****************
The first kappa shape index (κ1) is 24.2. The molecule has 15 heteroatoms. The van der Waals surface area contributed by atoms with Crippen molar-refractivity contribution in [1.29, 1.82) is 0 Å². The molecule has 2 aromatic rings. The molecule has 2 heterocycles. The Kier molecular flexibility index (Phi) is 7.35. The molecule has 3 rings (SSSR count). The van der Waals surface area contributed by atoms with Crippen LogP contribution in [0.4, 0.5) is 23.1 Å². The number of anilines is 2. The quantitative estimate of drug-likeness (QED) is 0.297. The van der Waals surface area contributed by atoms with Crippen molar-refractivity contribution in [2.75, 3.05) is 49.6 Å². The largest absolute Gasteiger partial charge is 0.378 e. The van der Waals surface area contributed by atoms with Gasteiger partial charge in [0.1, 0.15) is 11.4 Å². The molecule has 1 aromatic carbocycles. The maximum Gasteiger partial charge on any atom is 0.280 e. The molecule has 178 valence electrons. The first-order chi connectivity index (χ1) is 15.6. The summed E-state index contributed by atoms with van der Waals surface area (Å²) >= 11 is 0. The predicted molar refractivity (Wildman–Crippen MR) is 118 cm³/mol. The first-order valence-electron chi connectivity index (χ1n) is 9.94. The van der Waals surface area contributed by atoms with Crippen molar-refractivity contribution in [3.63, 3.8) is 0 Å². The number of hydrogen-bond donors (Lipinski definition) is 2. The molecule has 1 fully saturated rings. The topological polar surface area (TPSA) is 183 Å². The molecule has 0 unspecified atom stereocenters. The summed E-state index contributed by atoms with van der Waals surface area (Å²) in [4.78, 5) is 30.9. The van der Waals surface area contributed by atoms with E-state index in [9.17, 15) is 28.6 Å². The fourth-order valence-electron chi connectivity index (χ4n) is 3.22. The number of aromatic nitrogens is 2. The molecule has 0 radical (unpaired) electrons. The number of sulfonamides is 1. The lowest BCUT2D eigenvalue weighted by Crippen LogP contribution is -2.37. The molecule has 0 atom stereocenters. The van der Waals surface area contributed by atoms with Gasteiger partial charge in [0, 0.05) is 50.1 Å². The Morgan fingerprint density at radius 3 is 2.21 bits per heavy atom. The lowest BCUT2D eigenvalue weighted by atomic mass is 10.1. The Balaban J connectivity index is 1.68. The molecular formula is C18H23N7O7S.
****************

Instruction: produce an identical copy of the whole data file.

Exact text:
The first kappa shape index (κ1) is 24.2. The molecule has 15 heteroatoms. The van der Waals surface area contributed by atoms with Crippen molar-refractivity contribution in [1.29, 1.82) is 0 Å². The molecule has 2 aromatic rings. The molecule has 2 heterocycles. The Kier molecular flexibility index (Phi) is 7.35. The molecule has 3 rings (SSSR count). The van der Waals surface area contributed by atoms with Crippen LogP contribution in [0.4, 0.5) is 23.1 Å². The number of anilines is 2. The quantitative estimate of drug-likeness (QED) is 0.297. The van der Waals surface area contributed by atoms with Crippen molar-refractivity contribution in [2.75, 3.05) is 49.6 Å². The largest absolute Gasteiger partial charge is 0.378 e. The van der Waals surface area contributed by atoms with Gasteiger partial charge in [0.1, 0.15) is 11.4 Å². The molecule has 1 aromatic carbocycles. The maximum Gasteiger partial charge on any atom is 0.280 e. The molecule has 178 valence electrons. The first-order chi connectivity index (χ1) is 15.6. The summed E-state index contributed by atoms with van der Waals surface area (Å²) >= 11 is 0. The predicted molar refractivity (Wildman–Crippen MR) is 118 cm³/mol. The first-order valence-electron chi connectivity index (χ1n) is 9.94. The van der Waals surface area contributed by atoms with Crippen molar-refractivity contribution in [3.63, 3.8) is 0 Å². The number of hydrogen-bond donors (Lipinski definition) is 2. The molecule has 1 fully saturated rings. The topological polar surface area (TPSA) is 183 Å². The molecule has 0 unspecified atom stereocenters. The summed E-state index contributed by atoms with van der Waals surface area (Å²) in [4.78, 5) is 30.9. The van der Waals surface area contributed by atoms with E-state index in [9.17, 15) is 28.6 Å². The fourth-order valence-electron chi connectivity index (χ4n) is 3.22. The number of aromatic nitrogens is 2. The molecule has 0 radical (unpaired) electrons. The number of sulfonamides is 1. The lowest BCUT2D eigenvalue weighted by Crippen LogP contribution is -2.37. The molecule has 0 atom stereocenters. The van der Waals surface area contributed by atoms with Gasteiger partial charge in [0, 0.05) is 50.1 Å². The Morgan fingerprint density at radius 3 is 2.21 bits per heavy atom. The lowest BCUT2D eigenvalue weighted by atomic mass is 10.1. The Balaban J connectivity index is 1.68. The molecular formula is C18H23N7O7S.